1. How Big Is Your Baby?

Your baby weighs nearly 2¼ pounds (1kg). Crown-to-rump length is close to 10 inches (25cm). Total length is 14¾ inches (37cm).

2. How Big Are You?

You continue to grow. Sometimes it seems gradual. At other times, it may seem as though changes happen rapidly, as if overnight.

Your uterus is about 3¾ inches (8cm) above your bellybutton. If you measure from the pubic symphysis, it’s about 11 inches (28cm) to the top of the uterus. Your weight gain by this time should be between 17 and 24 pounds (7.7 and 10.8kg).

3. How Your Baby Is Growing and Developing

Until this time, the surface of baby’s developing brain has appeared smooth. Around week 28, the brain begins to form characteristic grooves and indentations on the surface. The amount of brain tissue also increases.

Your baby’s eyebrows and eyelashes may be present. Hair on baby’s head is growing longer. The baby’s body is becoming plumper and rounder because of increased fat underneath the skin. Before this time, baby had a thin appearance.

Just 11 weeks ago, baby weighed only about 3½ ounces (100g). Your baby has increased its weight more than 10 times in 11 weeks! In the last 4 weeks, from the 24th week of your pregnancy to this week, weight has doubled.

Changing Tastebuds

Some women complain of a bad taste in their mouth during pregnancy. It’s called dysgeusia and is a common condition. It is probably caused by pregnancy hormones, which can alter or eliminate taste. Some women experience a metallic or bitter taste, or lose taste for certain foods. The good news is this condition usually disappears during the second trimester. If you have dysgeusia, try some of the following techniques.

Tip for Week 28

Even though delivery is several weeks away, it isn’t too early to begin making plans for the trip to the hospital. This includes knowing how to reach your partner (keep all of his phone numbers with you). Also consider what you will do if he isn’t near enough to take you.
Who are potential drivers?
How do you get hold of them?
Make plans now!

• If sweets are too sweet, add a bit of salt to help cut sweetness in foods like canned fruit or jelly.

• Add lemon to water, drink lemonade or suck on citrus drops.

• Marinate fish, chicken or meat in soy sauce or citrus juice.

• Use plastic dinnerware; stainless steel utensils may increase a metallic taste.

• Brush your teeth often.

• Gargle with baking soda and water (¼ teaspoon of baking soda in 1 cup of water), which may help neutralize pH levels.

The Placenta and Umbilical Cord

The placenta plays a critical role in the growth, development and survival of the baby. The baby is attached by the umbilical cord to the placenta.

The placenta is involved in moving oxygen and carbon dioxide to and from baby. It’s also involved in nutrition and removal of waste products from the baby.

Human chorionic gonadotropin (HCG), produced by the placenta, is found in your bloodstream in measurable amounts within 10 days after fertilization. The placenta begins making estrogen and progesterone by the 7th or 8th week of pregnancy.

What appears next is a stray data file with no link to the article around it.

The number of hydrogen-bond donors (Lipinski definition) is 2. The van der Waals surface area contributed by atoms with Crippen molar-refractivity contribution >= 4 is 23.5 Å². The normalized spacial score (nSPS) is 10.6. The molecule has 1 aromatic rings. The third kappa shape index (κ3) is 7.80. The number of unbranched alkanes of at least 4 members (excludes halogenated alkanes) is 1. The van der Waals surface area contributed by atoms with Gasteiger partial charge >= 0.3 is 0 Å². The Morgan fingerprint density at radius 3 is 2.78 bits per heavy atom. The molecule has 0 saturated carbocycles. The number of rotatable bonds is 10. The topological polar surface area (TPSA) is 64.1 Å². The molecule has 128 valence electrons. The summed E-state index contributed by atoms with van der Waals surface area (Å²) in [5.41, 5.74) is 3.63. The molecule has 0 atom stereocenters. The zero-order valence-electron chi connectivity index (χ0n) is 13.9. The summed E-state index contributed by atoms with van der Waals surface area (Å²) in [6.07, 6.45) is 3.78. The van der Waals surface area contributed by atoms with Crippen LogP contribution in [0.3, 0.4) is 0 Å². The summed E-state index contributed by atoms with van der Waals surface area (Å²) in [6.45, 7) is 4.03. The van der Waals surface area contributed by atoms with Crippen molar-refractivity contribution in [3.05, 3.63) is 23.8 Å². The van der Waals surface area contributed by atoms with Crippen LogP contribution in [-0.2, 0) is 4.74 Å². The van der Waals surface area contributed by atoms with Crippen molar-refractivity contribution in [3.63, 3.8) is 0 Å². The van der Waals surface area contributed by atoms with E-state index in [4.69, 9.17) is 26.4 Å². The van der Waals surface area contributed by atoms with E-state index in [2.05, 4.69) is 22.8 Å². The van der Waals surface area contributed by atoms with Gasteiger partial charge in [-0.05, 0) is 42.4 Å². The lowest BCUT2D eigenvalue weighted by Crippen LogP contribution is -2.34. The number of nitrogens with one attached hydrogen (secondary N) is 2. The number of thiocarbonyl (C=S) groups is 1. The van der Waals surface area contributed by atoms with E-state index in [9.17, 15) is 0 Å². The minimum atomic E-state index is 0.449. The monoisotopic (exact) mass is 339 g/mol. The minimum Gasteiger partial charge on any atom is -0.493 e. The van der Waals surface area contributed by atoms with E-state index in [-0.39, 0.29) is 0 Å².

Two important cell layers, the amnion and the chorion, are involved in the development of the placenta and the amniotic sac. Development and function of the cell layers is complicated. However, the amnion is the layer around the amniotic fluid in which the fetus floats.

The placenta begins to form with cells that grow through the walls of maternal blood vessels and establish contact with your bloodstream without your blood and fetal blood mixing. (Fetal circulation is separate from yours.)

The placenta grows at a rapid rate. At 10 weeks, it weighs about ¾ ounce (20g). Ten weeks later, at 20 weeks gestation, it weighs almost 6 ounces (170g). In another 10 weeks, the placenta will have increased to 15 ounces (430g). At 40 weeks, it can weigh almost 1½ pounds (650g)!

Studies show a baby may spend a great deal of time in utero pulling and squeezing the umbilical cord.

Projections (villi) at the base of the placenta are firmly attached to the uterus. The villi absorb nutrients and oxygen from your blood and transport them to the baby through the umbilical vein in the umbilical cord. Waste products from the baby are brought through the umbilical arteries and transferred to the maternal bloodstream. In this way, baby gets rid of waste products.

At full term, a normal placenta is flat, has a cakelike appearance and is round or oval. It is about 6 to 8 inches (15 to 20cm) in diameter and ¾ to 1¼ inches (2 to 3cm) thick at its thickest part. It weighs between 17½ and 24 ounces (500 to 650g), and is a red or reddish-brown color. Around the time of birth, the placenta may have white patches on it, which are calcium deposits. The umbilical cord attached to the placenta is about 22 inches (55cm) long and is usually white.

Placentas vary widely in size and shape. A placenta that is large (placentamegaly) may be found when a woman has syphilis or when a baby has erythroblastosis (Rh-sensitization). Sometimes it occurs without any obvious explanation. A small placenta may be found with intrauterine-growth restriction (IUGR).

The part of the placenta that attaches to the wall of the uterus has a beefy or spongy appearance. The side closest to the baby inside the amniotic sac is smooth and covered with amniotic and chorionic membranes.

In multiple pregnancies, there may be more than one placenta, or there may be one placenta with more than one umbilical cord coming from it. Usually with twins, there are two amniotic sacs, with two umbilical cords running to the fetuses from one placenta.

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